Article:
So many things to think about. I am so happy that I have continued to pursue a leadership-style education just because it challenges my traditions and customs and expands my thinking. In another essay Montaigne wrote "Human understanding is marvelously enlightened by daily conversations with men, for we are, otherwise, compressed and heaped up in ourselves, and have our sight limited to the length of our own noses."
I agree with this statement. Discussion has been a huge part of my learning. I really hope that my sight is not so limited that it does not extend past the end of my nose.
I have had this on my list to read for a while. I find it different then what I expected. As a good friend recommended it is a book that you need to read in short segments hunting for the gold nuggets. Here is one that caused me to ponder and think about.
Either pain affects the body (which is the body's problem) or it affects the soul. But the soul can choose not to be affected, preserving its own serenity, its own tranquility. All our decisions, urges, desires, aversions lie within. No evil can touch them.
I have been pondering what pain (emotional, mental, physical) have I allowed to touch my soul?
There are many books that are similar to this book (The Lion Tracker's Guide to Life by B. Varty). I can think of the Alchemist, The Dream Giver, Grandfather (Brown) and A Hero of A Thousand Faces. Louis L' Amour books and many Science Fiction books follow some of these themes. All are really sharing ideas about how to live life by finding your unique path and working through all the challenges that are along the path.
This story is unique in that it is told as the narrator looks to track a lion and shares the lessons he has learned from his mentors but you can see many of the ideas from each of the other books in his storytelling.
Overall big idea: Along our journey we have many experiences that can change our lives if we are willing to take the risks necessary to take the journey.
In 2015-2016 Scholar Moms read and discussed this book. That was my second read of the book. I learned so much from reading and discussing this book but I was not sure that I considered this a classic for me. The book did stay on my self because I was not yet certain about this book. I have looked at it several times chewing on my thoughts. Is this a book that I should keep as a classic for my family? This week I listened to a discussion on this book by The Pelican Society (https://www.pelicansociety.com/) that has helped me decide. One of the discussion points that was brought up was that Fitzgerald wrote a book showing what happens to society in a world without God and left with only tradition. Reading the story with that idea in mind changes everything for me. This book has now become a powerful idea that is relevant to me and my world today.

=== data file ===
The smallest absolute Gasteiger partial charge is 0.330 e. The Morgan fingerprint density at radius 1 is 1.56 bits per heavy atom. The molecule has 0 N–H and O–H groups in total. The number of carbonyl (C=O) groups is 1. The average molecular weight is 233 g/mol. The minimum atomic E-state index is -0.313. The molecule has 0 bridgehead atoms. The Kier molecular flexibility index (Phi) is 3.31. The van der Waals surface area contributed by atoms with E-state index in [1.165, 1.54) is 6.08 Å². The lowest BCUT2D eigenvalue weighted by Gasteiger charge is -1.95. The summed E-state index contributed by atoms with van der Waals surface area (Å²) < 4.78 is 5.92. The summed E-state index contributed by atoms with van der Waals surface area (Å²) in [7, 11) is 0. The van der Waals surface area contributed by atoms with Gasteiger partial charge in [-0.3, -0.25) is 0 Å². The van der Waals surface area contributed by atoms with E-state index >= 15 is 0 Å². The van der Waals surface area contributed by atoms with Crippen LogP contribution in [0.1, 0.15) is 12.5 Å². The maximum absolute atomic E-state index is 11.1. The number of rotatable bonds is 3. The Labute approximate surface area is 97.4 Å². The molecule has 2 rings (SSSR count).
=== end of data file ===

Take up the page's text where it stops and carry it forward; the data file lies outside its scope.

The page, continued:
I started listening to this book because of a podcast. The presenter mentioned that to him our world has followed the path of Brave New World more than 1984. I had this book on my list for a while, but this comment really intrigued me and I had an audio of the book so was listening to it as was doing some things around the house. At first, I was not sure if I fully agree with the podcast presenter yet but can see his point. Until the end of the book you hear so much about a society that focuses on technology advancements and pleasure seeking. I had to step back before I saw how the underlying idea was not the technology focus but the education focus. To me both books teach about education and were we get out education. The media plays a huge role in what we know and so does the education or training we receive. My thought right now is that if our education is not toward scholarship and statesmanship than media can have a larger influence in our lives, so the podcast presenter point has a lot of merit.